These include the lower profitability levels that are generally experienced by online retail businesses, as well as the need to make strategic changes to operational models. It's also worth noting that business size is no indication of success in the current retail environment, with the decline of Poundworld, Toys 'R' Us and Maplin, demonstrating the challenging trading conditions experienced by our larger retailers.

Small and medium-sized businesses in wholesale and retail face a challenging marketplace, operating with fewer cash reserves and room for financial maneuver should they start to decline.

In addition to these general issues, wholesalers must also deal with problems unique to their sector, including exposure to fluctuations in the retail trade and operating to strict logistical demands.

Related: U.K.-Based Entrepreneurs Are Sleep-Walking Into Brexit

Accommodation and food services

The accommodation and food services industry has experienced the third highest number of new insolvency events between July and September 2018. So, what has influenced this decline?

The hospitality sector employs a large number of lower paid workers, and with ongoing increases to the National Living Wage and the National Minimum Wage, in addition to funding pension auto enrollment, companies' financial reserves are being stretched to breaking point.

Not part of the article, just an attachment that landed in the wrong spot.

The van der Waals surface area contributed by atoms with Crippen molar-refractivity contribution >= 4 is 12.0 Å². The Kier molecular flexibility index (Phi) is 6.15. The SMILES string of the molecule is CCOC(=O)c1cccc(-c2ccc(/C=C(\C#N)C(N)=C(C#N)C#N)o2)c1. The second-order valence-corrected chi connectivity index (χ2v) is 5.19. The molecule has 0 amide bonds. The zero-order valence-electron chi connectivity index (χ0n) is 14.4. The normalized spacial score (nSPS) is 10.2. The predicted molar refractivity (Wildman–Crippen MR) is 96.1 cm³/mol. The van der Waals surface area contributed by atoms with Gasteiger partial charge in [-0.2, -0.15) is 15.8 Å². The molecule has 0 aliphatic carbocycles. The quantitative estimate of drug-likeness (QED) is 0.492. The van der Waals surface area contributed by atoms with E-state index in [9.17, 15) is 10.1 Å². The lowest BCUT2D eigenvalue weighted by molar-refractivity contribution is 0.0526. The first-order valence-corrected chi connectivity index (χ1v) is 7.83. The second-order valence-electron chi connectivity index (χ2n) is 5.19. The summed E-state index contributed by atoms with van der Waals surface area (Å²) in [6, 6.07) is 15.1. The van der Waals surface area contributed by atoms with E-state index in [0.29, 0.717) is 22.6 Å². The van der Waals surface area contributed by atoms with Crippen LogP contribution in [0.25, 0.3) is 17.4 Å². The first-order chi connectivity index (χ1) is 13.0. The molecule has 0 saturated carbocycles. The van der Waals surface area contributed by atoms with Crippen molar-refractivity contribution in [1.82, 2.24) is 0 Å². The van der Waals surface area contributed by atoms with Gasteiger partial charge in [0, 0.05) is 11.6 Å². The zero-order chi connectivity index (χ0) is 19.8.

Smaller traditional hotel businesses are dealing with the impact of new competition, such as Airbnb, with national motel chains that offer value for money for those seeking low cost but comfortable accommodation, also posing an ongoing threat.

The high number of pub closures continues to threaten the food services sector. Lack of flexibility in lease arrangements, increases in alcohol duty, the ban on smoking, and a general trend toward drinking at home, are all features of a demanding business environment.

Administrative and support services

Figures published by accounting firm EY show the FTSE support services sector issued 11 profit warnings in the last quarter of 2017, with 42 profit warnings being issued in total by the sector that year.

This represented the highest number of profit warnings by all FTSE sectors, and has been attributed to contract issues, price increases and poor internal control measures under which companies were operating.

The figures for Q3 2018 show the number of profit warnings issued by FTSE companies in the support services sector has reduced to seven, but the sector remains among the highest of all FTSE sectors with regard to profit warnings.

With our looming exit from the European Union, British industry faces further unknown challenges. A constant theme running through these insolvency stories, however, is the struggle to operate on low profit margins, which is a particular issue if access to vital funding is also limited.

Keith Tully

Partner at Real Business Rescue

Keith Tully is a partner at Real Business Rescue. Tully has more than 25 years’ experience advising business owners on a range of operational issues, including cash flow, finance, tax and insolvency.